Indigenous leaders speak against Pathways Alliance industry event hosted by Canada at COP, as allies walk out of event

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Sharm El-Sheik, Egypt – At COP27 today, Indigenous advocates, climate activists and allies made a strong statement against the influence of the oil and gas industry at the climate negotiations, by holding a demonstration outside a panel hosted by the Pathways Alliance, a tar sands industry group. Separately and prior to the demonstration, allies walked out during the session. The event was hosted at the Canada Pavilion, an official government space set up during COP27. The Pathways Alliance event was intended to promote the false solution of carbon capture and storage— despite the technology’s decades-long track record of underperformance and failure. Even if the technology did work, carbon capture would do nothing about the environmental harm caused to Indigenous nations at the frontlines of oil and gas extraction.

Canada’s tar sands are some of the highest emissions intensity oil in the world. They have amassed over 1 trillion litres of toxic tailings waste, which have a clean up cost of over $45 billion and rising. Tar sands development and forest fires have disrupted more than 7,700 square kilometres of boreal forest. The pollution and habitat disruption from extraction harmed the health, culture and way of life of nearby Indigenous communities.

This demonstration comes after a formal request asking the government of Canada to cancel the event, signed by organizations from Canada and around the world.


“The tar sands and fracked gas industry has devastated Indigenous lands and communities, with generations of public health crises as a result. With false technologies like carbon capture, sequestration, and storage, the world’s biggest polluters are devising expensive and unrealistic systems to attempt to take carbon out of the air and calculate these efforts as a reduction in emissions, while allowing the pollution and extreme exploitive violence to continue in our communities. These corporations and wealthy governments, like the U.S. and Canada, will only ever consider these false solutions that allow them to continue making profit off of our resources while Indigenous people continue to pay the ultimate price. Until fossil fuels are no longer extracted and exploited against communities, the climate crisis will worsen and we will continue to be harmed by predatory institutions.” Jordan Harmon, Policy Advisor, Indigenous Environmental Network

“Canada has a long history of violating the rights of Indigenous peoples in their pursuit of promoting and subsidizing the extraction of tar sands. This trend is being continued by Canada’s latest proposal to legalize the release of treated, but still toxic, tailings into the Deh Cho (Mackenzie) River watershed without first obtaining the free, prior and informed consent of downstream and impacted Indigenous nations, which is required according to international standards and Canadian domestic law. Canada needs to start respecting Indigenous rights instead of promoting false climate solutions like carbon capture if they are serious about stopping the climate crisis and preventing ecological collapse.” Daniel T’seleie, NWT Outreach Manager, Executive Steering Committee for Indigenous Climate Action, Keepers of the Water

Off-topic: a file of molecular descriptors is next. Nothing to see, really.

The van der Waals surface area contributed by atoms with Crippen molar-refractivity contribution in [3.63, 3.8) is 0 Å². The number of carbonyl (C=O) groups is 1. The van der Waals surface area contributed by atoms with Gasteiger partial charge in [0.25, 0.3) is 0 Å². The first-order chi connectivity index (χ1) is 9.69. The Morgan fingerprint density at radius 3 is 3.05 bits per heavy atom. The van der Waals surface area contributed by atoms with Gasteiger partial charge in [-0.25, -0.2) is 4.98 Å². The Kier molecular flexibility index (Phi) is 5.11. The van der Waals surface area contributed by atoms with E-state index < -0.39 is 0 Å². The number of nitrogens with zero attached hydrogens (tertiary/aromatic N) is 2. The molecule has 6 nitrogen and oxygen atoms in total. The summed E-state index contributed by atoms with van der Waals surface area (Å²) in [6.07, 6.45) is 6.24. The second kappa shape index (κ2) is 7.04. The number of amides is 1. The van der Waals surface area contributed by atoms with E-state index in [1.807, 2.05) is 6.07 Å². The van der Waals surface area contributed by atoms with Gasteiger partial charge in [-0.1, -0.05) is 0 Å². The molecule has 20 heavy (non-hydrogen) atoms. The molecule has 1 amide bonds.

“We say ‘Colonialism causes climate change’ and this is a prime example of that truth. Canada clearly can’t be trusted to take climate action seriously. Time and time again they show they are more interested in catering to the Oil, Gas and Tar Sands industry rather than ensuring respect for Indigenous rights and the health of local communities.

Globally, there are calls to ‘Kick Big Polluters Out’ of the UNFCCC climate events recognizing that Big Polluters are not helpful to be involved in strategies to address climate change because their interests lie with continuing a business-as-usual model that perpetuates the harm of extractive industries and corporate control over decision making. Indigenous people are on the frontlines of calling out false solutions, demonstrating  again and again the leadership of our people in real solutions and the importance of ensuring our rights and sovereignty are upheld.” Eriel Deranger, Indigenous Climate Action 

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